More than six months after the death of young woman Mahza Amini sparked protests against the country’s morality police, a video of a man pouring milk on the heads of two women who don’t wear headscarves has reignited outrage in hard-line Iran. Codes.
On Saturday, Iranian authorities ordered the arrest of two women, according to the Justice Department, after a video clip went viral showing a man assaulting them after seeing them without a veil.
Despite the incident taking place against the backdrop of protests that have left hundreds dead, Iranian President Ibrahim Raisi on Saturday did not hesitate to emphasize the need for Iranian women to wear the veil as a “religious imperative”.
The religious establishment in Iran sees the removal of the veil as a blow to its values and authority, which even began with the Shah of Iran.
After the video of their attack, Iranian authorities arrested two women for wearing headscarves
On Saturday, Iranian authorities ordered the arrest of two women, the Justice Department announced, after a video clip went viral showing a man assaulting them after seeing them without a veil.
Removal of veil is compulsory
Controversy over the hijab in Iran dates back to the era of Shah Reza Pahlavi, who issued a decree on January 8, 1936, entitled “Removal of the Hijab”.
As the Shah admired Western culture, the decree approved the abolition of the veil for working Iranian women in an attempt to modernize the country along Western lines.
It sends a reportThe insiderThe Shah admired the culture prevailing in Turkey, and in a speech he gave after his visit in 1936, said that women were “on the way to other rights in addition to the great privilege of motherhood.”
According to the report, Shah’s order was in stark contrast to what the country sees today, as it ordered the police to strip women of their veils and remove them.
Shah’s order angered conservatives in society and dissidents within the country’s religious establishment.
As is the case in Iran today, Iranian women protested the Shah’s decision, and an “Insider” report notes that women wore the hijab in the 1970 revolution, becoming a symbol of protest against the Shah’s rule. Hijab as a form of resistance.
Hijab must be worn by law
After the Islamic Revolution that ousted the Shah in 1979, Ayatollah Khomeini overturned the previous regime’s decisions, imposing the veil on girls and preventing married girls from attending regular schools.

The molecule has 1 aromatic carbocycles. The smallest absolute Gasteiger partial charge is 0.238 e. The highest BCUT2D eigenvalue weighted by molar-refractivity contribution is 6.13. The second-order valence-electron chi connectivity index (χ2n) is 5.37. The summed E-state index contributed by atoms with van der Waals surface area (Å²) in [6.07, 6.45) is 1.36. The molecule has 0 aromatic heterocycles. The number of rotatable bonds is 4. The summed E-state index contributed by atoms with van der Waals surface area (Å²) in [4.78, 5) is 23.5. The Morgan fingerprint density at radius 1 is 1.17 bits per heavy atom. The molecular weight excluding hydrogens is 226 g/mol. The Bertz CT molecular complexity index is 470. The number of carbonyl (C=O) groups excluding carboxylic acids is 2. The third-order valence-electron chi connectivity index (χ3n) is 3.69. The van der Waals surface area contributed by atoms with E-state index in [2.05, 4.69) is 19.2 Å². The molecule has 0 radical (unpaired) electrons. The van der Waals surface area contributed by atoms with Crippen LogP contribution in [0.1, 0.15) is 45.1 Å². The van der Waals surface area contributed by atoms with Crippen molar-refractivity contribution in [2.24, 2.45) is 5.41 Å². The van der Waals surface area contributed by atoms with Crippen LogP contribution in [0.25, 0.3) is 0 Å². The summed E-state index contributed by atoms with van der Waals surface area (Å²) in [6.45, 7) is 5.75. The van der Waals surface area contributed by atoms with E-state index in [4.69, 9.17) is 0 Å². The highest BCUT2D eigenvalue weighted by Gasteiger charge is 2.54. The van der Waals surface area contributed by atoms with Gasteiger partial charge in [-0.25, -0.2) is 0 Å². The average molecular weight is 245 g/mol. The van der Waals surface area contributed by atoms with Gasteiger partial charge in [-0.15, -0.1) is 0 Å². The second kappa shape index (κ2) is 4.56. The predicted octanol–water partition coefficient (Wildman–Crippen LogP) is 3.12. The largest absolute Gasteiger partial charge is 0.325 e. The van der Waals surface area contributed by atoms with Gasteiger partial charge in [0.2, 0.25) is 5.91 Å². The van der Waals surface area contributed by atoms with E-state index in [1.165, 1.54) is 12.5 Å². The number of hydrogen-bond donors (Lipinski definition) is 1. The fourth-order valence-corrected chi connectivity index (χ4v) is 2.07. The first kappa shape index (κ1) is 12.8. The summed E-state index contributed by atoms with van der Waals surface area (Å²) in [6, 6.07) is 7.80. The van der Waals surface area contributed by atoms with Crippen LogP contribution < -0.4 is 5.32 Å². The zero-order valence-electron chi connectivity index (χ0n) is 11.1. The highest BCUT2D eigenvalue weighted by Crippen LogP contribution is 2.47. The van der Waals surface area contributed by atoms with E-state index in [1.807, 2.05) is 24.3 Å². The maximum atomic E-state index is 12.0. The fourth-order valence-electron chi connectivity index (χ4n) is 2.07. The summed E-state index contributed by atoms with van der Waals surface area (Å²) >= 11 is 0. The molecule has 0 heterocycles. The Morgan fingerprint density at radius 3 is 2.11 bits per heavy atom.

In a statement released by the companyCarnegieIranian women immediately went into protest after Khomeini’s announcement and faced violent repression from forces loyal to the revolution, which later became the Moral Police.
After Khomeini’s decision, veil laws were tightened in Iran, women were denied the right to education and prevented from returning to work, and the regime monitored those who did not wear the veil before 1979.
Since 1983, the veil has been compulsory in Iran, and it has become a political symbol of clerical rule that Iranian women do not hesitate to challenge whenever they get the chance.
In 2005, the country established the Morality Police to arrest women who violate hijab rules, and Iran’s judiciary now imposes a prison sentence of ten days to two months or a fine of up to 550,000 rials for violating hijab rules. .
Amini was killed at the hands of the morality police on September 16, six months after their crackdown, sparking a wave of protests still contributing to the transformation of Iranian society.
The 22-year-old was traveling to Tehran with his brother and relatives when he was stopped as he exited the metro in the center of the capital.
She was accused of “indecent” dress and taken to the morality police station, which is accused of enforcing the country’s strict dress code for women.
The young woman, who was preparing to enter university in Kurdistan province in western Iran, died in hospital three days after the accident. Officials denied any involvement in the death.
Since the start of the protest movement, there have been more public sightings of bare-chested women, but the judiciary has rarely pursued a single one of them, before the video showed a man pouring milk on the heads of two undressed women. The veil has once again sparked controversy.
In a video that has gone viral on social media in Iran, a mother and her daughter can be seen in a shop when a man approaches them and talks to them for a while before pouring milk on their heads.
Iranians expressed their anger on social media, and one compared the incident to a reminder of a series of attacks targeting women using acid or acid since 2014.
Fear of the future
The Iranian regime does not appear to be considering backing down from its strict hijab imposition.VardaIranian lawmakers have proposed new measures regarding the “Hijab Law”.
Hossein Jalali, a member of the Iranian parliament, said lawmakers would seek to impose fines of up to $60,000 and confiscate their passports and driver’s licenses for violating the law.
During Ramadan, members of the Basij paramilitary forces will be sent to the Shiite city of Qom to reinforce and enforce the law, the site said.
Among the measures proposed by the authorities is the use of surveillance cameras to identify and punish “violators” of the veil law.
At a plenary session of the Iranian parliament on March 14, Bijan Nobava, a member of the culture committee, revealed new measures on the hijab that have been backed by the leadership, including cutting off internet connections from violators’ phones.
According to Farda’s statement, if “corporal punishment” is excluded, police and judicial authorities will be tasked with gathering evidence and identifying violators.
According to the new procedures, business owners like shop owners and shopping centers will have to enforce these rules.
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